Will Gresson – 26 August, 2013
Upon closer inspection, her action becomes more clearly visible, a beautiful cloud of brightly coloured red and ochre binary numbers which seem to take the form of a sort of moss or plant life, seemingly incidental and yet also separate from the surface of the rock. The lines between the natural and digital, the past and the present, are further blurred in the large print, Through the Interface, a highly pixilated close up of the binary numbers on the rock surfaces.
Potency Filled Things
21 June - 3 August 2013
Nicky Broekhuysen‘s recent exhibition at DITTRICH & SCHLECHTRIEM in Berlin’s Mitte district, Potency Filled Things, is largely the product of a journey undertaken in March 2013 to South Africa. Originally from Cape Town, Broekhuysen, who immigrated to New Zealand at age 13, spent several weeks in the Winterberg region North East of Cape Town connecting with the area’s history of Bushman rock painting. Building on her work over the last several years while based in Shanghai and then Berlin, Broekhuysen’s work drew connections from her interest in binary code as a base element in the digital age to the historical importance of Bushman rock and cave painting as a means of communication in a bygone era.
Having developed a beautifully lyrical aesthetic where binary numbers are painstakingly hand-stamped into various series of shapes such as a slowly disintegrating cross or massive orbs, Broekhuysen took her numbers to Winterberg and stamped them onto rock surfaces in the mountainous region, using the iron oxide pigment used by the Bushman to create her works. By tapping into the history of Bushman painting, Broekhuysen’s work is not only a filter for notions of base elements, a central theme in her work, but into a specific cultural and spiritual history of her homeland. The word ‘potency’ in the exhibition title, alludes to concepts of potential and power as understood in Bushman terms, with their rock paintings serving as a means to bridge the gap between the physical and spiritual worlds.
The resulting works mark a strong development from previous exhibitions. The two pieces here which have the strongest aesthetic ties to earlier works are the larger scale Rise And Fall, and The Evolution of Potency. In both cases, marble floor tiles form the base upon which binary code has been engraved. In Rise And Fall¸ the code has been rendered into the shape of a pile, reminiscent of previous series such as Flock where a cross slowly crumbles into a pile of ones and zeros at the bottom of the page. The imposing marble surfaces of the found tiles and their evocative title all reinforce a political commentary on the nature of change and civilisation, where the passage of time becomes a lens through which to trace human movement and development.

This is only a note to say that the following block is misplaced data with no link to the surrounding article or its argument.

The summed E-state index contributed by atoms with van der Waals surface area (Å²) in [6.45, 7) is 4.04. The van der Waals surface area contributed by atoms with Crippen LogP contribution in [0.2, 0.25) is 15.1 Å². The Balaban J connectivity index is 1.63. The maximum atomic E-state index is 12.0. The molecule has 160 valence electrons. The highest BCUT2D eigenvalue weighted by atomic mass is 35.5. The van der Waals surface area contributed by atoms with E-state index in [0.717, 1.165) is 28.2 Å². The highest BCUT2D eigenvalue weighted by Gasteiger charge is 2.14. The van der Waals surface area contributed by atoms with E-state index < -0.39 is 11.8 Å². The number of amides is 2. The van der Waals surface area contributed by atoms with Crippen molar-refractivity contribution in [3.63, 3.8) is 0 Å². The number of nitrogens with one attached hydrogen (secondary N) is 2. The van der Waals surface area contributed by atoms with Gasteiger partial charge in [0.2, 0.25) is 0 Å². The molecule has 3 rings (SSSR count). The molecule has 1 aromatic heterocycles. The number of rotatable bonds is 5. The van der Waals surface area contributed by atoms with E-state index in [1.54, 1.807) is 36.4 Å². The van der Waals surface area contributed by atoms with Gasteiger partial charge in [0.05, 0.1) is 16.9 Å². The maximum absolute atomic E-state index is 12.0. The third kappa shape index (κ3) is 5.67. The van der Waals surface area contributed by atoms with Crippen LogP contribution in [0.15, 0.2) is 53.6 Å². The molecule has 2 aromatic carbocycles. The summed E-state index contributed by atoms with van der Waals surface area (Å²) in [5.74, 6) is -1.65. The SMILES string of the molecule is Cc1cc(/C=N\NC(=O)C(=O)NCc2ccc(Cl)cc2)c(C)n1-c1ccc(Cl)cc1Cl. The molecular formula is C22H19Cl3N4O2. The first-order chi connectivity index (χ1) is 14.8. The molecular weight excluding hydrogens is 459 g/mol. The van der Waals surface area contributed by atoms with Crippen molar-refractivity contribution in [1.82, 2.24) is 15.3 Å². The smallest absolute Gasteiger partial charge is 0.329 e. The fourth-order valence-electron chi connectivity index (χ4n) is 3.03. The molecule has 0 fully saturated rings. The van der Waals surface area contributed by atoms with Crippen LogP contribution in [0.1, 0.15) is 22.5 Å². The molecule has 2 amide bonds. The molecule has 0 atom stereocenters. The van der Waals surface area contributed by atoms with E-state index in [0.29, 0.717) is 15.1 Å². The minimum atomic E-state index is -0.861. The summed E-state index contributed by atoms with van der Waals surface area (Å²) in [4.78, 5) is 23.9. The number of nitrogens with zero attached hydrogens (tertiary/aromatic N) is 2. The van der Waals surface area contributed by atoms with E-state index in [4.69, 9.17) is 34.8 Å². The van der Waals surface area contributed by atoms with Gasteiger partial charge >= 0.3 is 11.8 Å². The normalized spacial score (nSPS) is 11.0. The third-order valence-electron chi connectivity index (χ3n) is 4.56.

The three prints of Broekhuysen’s interventions in Winterberg, Rock Painting Sites 1, 2 and 3, are significant not just for reinforcing the remote beauty of the location, but in many ways the subtlety of Broekhuysen’s interposition. Upon closer inspection, her action becomes more clearly visible, a beautiful cloud of brightly coloured red and ochre binary numbers which seem to take the form of a sort of moss or plant life, seemingly incidental and yet also separate from the surface of the rock. The lines between the natural and digital, the past and the present, are further blurred in the large print, Through the Interface, a highly pixilated close up of the binary numbers on the rock surfaces. The suggestion of potential comes through the colours and the images, where two seemingly different and distinct forms of communication come together.
Perhaps the most overtly political and loaded of Broekhuysen’s works is Over Time, an installation of four granite paving stones covered in small pigment forms. The work mirrors the effects of the beautifully coloured numbers spread out across the rock photos elsewhere in the show, but goes further to suggest a commentary on the contemporary political climate. The pile of paving stones is significant, not just for its notions of roads, the crucial symbol of the development of civilisation, but also for their display as a seemingly discarded pile. The use of cairns as markers has a long history, creating this duality of both civilisation but also collapse and decay, which appears elsewhere in the show as well.
The cohesiveness of Broekhuysen’s work is such that the show is able to tie together all of these strands beautifully. While undoubtedly less immediate than her previous show solo show at Pool Galerie in 2011, the pay off here is immense. Using her interest in primary systems, filtered through a deeply personal South African history, Broekhuysen has created both an aesthetically striking and insightfully political body of work.